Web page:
Good Economics Is "Bizarre" for Minimum Wage Supporters
The BBC is running a story titled “Bizarre excuses for failing to pay the minimum wage”. The article follows an investigation by HM Revenues and Customs in the UK, which is organizing a government awareness campaign for underpaid workers. Some of the excuses are indeed hilarious and evidently made up on the go, such as “My accountant and I speak a different language—he doesn’t understand me and that’s why he doesn’t pay my workers the correct wages.”
But the majority are correct economic arguments for why a wage floor, imposed by law, goes against the natural workings of the market. For example, as one employer puts it bluntly: “She doesn’t deserve the national minimum wage because she only makes the teas and sweeps the floors.” Another explained that a staff member was underpaid who “wasn’t a good worker,” and another claimed that employees had to “prove their worth”. Indeed, what these ‘excuses’ point at is that the marginal productivity of those hired workers is lower than the salary the employer would be forced by law to pay them. This, combined with the fact that their opportunity cost and bargaining power are low—given their limited or non-existent alternative employments—means that those workers are earning the most that they are able to given present conditions.
These employers are not heartless. On the contrary: they hired those workers on a voluntary basis, and more importantly, risked a fine by paying them a lower amount than the minimum wage. The alternative option was not to pay them the wage the government dictates, but not to hire them at all. For workers, then—and we can be sure they were aware of this—, the only other option was unemployment, the leading effect of any rise in minimum wage requirements.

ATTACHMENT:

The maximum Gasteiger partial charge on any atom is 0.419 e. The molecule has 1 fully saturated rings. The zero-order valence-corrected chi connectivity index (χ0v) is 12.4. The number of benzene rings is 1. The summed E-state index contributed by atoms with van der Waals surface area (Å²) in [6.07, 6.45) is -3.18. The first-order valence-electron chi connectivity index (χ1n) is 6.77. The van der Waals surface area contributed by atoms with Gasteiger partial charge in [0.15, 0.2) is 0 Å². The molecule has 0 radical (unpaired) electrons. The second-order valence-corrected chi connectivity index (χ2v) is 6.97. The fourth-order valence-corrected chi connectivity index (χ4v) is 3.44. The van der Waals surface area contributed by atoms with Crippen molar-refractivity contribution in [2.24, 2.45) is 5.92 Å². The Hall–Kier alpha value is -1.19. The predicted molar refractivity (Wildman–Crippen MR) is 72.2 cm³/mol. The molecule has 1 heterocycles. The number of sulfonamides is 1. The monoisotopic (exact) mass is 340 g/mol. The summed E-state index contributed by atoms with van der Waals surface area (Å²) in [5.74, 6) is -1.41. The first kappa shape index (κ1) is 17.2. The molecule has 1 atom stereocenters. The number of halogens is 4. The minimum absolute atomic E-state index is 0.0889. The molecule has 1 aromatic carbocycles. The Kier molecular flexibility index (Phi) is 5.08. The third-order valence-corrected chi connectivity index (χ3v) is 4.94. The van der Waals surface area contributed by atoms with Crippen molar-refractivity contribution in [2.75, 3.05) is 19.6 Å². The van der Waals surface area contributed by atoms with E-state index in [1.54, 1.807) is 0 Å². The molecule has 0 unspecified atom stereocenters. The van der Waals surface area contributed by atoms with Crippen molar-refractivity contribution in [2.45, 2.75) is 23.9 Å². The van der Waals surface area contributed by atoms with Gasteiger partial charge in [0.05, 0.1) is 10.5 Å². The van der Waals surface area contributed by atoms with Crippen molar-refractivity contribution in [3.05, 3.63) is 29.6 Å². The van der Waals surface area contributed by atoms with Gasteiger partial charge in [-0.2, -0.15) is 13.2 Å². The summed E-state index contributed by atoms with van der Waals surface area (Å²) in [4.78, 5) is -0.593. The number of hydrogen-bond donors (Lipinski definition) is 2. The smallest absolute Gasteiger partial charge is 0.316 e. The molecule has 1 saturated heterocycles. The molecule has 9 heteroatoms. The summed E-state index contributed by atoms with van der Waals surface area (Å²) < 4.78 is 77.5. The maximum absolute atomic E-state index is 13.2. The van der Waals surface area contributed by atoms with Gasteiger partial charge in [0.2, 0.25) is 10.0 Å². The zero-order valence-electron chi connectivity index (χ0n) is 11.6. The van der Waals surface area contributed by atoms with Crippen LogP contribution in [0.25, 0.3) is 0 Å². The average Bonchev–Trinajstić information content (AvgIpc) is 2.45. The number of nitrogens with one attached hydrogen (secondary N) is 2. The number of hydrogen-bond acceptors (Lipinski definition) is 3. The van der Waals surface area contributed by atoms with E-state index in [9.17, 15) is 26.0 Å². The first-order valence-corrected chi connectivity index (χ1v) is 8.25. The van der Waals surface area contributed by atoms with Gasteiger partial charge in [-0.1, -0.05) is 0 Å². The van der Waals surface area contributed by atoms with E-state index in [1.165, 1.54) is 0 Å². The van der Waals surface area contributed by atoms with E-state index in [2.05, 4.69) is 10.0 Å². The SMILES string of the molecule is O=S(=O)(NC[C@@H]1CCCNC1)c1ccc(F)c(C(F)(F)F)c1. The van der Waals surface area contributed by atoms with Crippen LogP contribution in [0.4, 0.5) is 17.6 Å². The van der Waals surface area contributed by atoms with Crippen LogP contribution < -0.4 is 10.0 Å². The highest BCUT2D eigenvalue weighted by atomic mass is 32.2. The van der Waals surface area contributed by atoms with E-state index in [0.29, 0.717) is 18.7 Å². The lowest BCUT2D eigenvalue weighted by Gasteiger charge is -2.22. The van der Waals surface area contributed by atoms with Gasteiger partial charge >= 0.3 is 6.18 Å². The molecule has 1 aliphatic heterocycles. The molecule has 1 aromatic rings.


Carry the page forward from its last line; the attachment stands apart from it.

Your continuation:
The market is harsh, that is true. Its unyielding law of consumer sovereignty does not compensate entrepreneurs—or workers, by extension—for past merit or vested interests. At the same time, for workers, having a low-paying job is better than having none at all. It is a dignified way of earning one’s living, and more importantly, it gives one the opportunity to become ‘a good worker’ and to ‘prove their worth’. This is much more than can be said for living on government welfare.
Moreover, give the market breathing space and it will lift the same people it allegedly underpays out of poverty. Over the past few centuries, only capital accumulation and the division of labor have allowed people to move up to better employments and higher wealth levels. In this sense, we could even go as far as to call the market the ‘best operating charitable organization’. As the division of labor intensifies and extends, it embraces more and more of the (world’s) population, while strengthening social ties between individuals of varying physical or intellectual abilities.